I’m back in the United States. That means I can drink the water and enjoy some air conditioning. Cold air never tasted so good 🙂
You might think that means I’m glad I’m back, but it was surprisingly hard to board the plane in Guatemala City and head back home.
I’ve been blessed to travel a good amount, especially internationally. I normally look forward to getting home, specifically to friends and family, as well as to the comforts that only exist at home, especially in the USA. But this time was different.
Life here is a rat race. Within twenty minutes of being in the car I was glued to my phone and my father was pointing out one of the recent Tesla models driving next to us. Most of what we do here is in an effort to build our empire; our image. If I’m being completely honest, this blog is part of that. I love writing, and I also love doing it publicly. I can’t help but feel a little deflated.
- In Guatemala my team helped to deliver smokeless stoves to families that were breathing in way too much smoke while cooking, creating a health hazard.
- We visited local schools where children have few resources and one teacher instructs students, K-6th.
- We met with older students and their families, recipients of scholarships our church provides.
- We helped demolish the remains of a house that had collapsed so a new house could be built. We were helping to fund a new house for an older woman who was taking care of a 9-year old child, not her own child, but a child who couldn’t walk or talk and by all medical accounts should not be alive.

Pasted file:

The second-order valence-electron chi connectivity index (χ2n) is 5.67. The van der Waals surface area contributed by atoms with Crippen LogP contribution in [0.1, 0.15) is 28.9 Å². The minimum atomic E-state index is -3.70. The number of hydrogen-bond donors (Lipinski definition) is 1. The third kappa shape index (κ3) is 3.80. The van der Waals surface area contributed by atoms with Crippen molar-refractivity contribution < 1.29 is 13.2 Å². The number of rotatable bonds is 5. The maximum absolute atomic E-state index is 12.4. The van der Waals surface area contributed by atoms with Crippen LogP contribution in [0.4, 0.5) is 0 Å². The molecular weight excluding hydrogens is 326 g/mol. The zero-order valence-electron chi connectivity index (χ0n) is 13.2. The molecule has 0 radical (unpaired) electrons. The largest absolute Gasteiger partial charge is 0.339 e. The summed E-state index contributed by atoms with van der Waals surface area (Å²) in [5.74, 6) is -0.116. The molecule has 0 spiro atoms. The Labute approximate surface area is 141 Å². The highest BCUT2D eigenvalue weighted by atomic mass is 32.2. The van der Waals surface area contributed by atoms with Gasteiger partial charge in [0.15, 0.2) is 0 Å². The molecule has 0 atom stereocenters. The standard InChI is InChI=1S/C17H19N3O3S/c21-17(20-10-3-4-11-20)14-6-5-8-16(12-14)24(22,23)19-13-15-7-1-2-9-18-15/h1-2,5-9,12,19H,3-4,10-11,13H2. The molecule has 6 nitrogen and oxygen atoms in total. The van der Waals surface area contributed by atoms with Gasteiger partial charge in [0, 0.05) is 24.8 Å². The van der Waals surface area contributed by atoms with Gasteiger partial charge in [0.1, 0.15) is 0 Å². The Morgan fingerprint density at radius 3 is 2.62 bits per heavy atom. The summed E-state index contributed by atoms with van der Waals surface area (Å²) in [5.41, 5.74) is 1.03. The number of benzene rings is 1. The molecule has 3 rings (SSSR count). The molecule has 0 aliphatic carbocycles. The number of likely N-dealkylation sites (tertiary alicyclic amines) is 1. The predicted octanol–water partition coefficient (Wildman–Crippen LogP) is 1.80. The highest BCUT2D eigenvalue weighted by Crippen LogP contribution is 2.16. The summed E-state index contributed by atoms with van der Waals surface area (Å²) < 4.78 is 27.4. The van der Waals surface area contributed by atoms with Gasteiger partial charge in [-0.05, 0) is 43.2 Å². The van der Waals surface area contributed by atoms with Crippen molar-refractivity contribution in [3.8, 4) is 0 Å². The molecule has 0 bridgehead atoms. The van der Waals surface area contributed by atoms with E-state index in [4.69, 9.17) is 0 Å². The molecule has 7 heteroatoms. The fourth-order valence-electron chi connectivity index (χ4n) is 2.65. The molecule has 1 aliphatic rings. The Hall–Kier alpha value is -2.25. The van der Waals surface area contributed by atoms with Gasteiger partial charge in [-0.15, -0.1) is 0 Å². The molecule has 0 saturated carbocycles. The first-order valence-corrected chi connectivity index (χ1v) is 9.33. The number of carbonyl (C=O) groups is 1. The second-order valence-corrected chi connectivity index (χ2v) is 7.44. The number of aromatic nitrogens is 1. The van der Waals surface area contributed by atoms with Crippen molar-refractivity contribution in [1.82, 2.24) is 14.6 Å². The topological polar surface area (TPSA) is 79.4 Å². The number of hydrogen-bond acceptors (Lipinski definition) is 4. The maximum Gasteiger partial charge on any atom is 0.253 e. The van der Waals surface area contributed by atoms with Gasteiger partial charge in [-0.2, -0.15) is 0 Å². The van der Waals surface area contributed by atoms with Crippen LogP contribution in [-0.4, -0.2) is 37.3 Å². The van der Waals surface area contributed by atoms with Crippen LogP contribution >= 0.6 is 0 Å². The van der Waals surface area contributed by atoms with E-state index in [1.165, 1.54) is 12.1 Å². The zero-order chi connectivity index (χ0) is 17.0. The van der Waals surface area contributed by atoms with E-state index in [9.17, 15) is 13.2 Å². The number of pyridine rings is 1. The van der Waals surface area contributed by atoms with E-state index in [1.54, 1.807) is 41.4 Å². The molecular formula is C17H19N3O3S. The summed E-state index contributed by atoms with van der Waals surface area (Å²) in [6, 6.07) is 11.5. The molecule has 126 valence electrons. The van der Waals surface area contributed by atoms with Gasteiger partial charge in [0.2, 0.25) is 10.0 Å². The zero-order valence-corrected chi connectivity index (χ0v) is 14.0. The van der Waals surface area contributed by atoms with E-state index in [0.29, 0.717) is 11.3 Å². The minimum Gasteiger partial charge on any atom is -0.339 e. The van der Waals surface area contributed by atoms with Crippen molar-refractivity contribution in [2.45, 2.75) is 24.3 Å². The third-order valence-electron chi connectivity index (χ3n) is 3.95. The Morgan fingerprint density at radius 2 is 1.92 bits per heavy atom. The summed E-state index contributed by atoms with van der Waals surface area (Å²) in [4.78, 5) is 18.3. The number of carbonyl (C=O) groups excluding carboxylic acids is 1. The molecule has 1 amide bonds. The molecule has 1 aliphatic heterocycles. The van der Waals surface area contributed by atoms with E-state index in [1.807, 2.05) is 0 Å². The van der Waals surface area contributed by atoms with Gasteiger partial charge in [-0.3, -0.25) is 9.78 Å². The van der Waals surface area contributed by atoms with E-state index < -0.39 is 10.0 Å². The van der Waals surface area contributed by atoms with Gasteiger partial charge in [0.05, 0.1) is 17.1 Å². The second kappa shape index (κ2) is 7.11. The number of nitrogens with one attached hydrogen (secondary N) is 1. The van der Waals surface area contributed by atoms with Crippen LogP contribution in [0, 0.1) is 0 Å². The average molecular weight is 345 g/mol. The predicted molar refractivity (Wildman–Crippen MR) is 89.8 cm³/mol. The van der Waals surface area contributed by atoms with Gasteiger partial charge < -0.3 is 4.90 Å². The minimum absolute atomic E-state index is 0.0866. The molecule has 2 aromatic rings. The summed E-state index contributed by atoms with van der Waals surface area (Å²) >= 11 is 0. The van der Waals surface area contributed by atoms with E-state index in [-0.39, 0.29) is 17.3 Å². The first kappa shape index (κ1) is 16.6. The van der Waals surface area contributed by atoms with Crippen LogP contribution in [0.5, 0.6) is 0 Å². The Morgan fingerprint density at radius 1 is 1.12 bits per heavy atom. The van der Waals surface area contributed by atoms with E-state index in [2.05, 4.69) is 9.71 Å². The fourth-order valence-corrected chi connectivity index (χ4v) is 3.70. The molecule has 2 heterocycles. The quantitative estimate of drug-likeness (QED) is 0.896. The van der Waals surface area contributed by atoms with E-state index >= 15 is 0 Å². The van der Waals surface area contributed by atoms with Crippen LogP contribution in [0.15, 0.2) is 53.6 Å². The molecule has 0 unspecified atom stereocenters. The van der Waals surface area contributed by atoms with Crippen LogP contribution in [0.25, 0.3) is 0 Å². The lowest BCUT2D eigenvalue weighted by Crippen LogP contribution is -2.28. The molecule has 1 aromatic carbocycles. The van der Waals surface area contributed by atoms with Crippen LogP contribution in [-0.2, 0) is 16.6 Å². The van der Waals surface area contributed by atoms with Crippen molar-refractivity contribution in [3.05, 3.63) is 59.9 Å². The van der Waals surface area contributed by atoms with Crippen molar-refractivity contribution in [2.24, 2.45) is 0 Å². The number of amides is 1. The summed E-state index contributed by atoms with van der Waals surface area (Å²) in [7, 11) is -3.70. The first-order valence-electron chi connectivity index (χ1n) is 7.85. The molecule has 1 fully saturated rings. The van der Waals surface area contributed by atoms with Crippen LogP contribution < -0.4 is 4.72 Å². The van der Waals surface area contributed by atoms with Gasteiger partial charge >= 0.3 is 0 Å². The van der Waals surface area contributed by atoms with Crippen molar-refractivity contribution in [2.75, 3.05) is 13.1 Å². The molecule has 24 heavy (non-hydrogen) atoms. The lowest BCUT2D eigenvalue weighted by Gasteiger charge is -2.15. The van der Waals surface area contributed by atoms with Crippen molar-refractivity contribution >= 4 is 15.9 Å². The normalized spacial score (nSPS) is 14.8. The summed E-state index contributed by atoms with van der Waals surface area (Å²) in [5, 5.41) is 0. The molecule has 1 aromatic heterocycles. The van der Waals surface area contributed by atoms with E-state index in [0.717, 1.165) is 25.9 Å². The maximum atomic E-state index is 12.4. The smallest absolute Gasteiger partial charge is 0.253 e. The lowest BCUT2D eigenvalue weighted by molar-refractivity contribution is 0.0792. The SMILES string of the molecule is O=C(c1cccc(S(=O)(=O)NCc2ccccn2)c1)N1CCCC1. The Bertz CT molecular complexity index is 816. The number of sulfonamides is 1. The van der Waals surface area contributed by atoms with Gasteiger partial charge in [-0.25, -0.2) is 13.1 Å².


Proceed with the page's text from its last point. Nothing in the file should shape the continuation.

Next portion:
We did this and more. This isn’t to give a laundry list of what we did.
It is to juxtapose my phone/ the latest Tesla with what I had been experiencing just hours before. It’s to emphasize the love and generosity and pride I saw on the faces of the Guatemalans when we met with them and shared time with them in their homes. I saw happiness and joy, family and relationship; all amidst an obvious lack of material wealth.
Luckily my Spanish has been improving and I could connect with my new friends at a deeper level. What I saw wasn’t a group of beaten down individuals, but a larger network of loving and caring people working together.
The Guatemalans acknowledged that life is hard. But when I think of the people I know in the USA, myself included, I do not see a happy group of people. I mostly see individuals overwhelmed with busy schedules and whirring gadgets. In general, people seem less happy than those whom I met in Guatemala.
What do we do about this? How do we keep perspective on what is really important, or do you think material wealth is what’s important? Let me know what you think in the comments.
Each night we would have “team time”, where we would share with one another, trying to process what we had seen and experienced that day. We were asked to share a potential “tweet” near the end of the trip about our experience in Guatemala. Ironic right?
Still, I shared:
“Guatemala was full of God, faith, love, generosity, and hospitality. And yet this doesn’t begin to capture it; Guatemala was full of so much more.”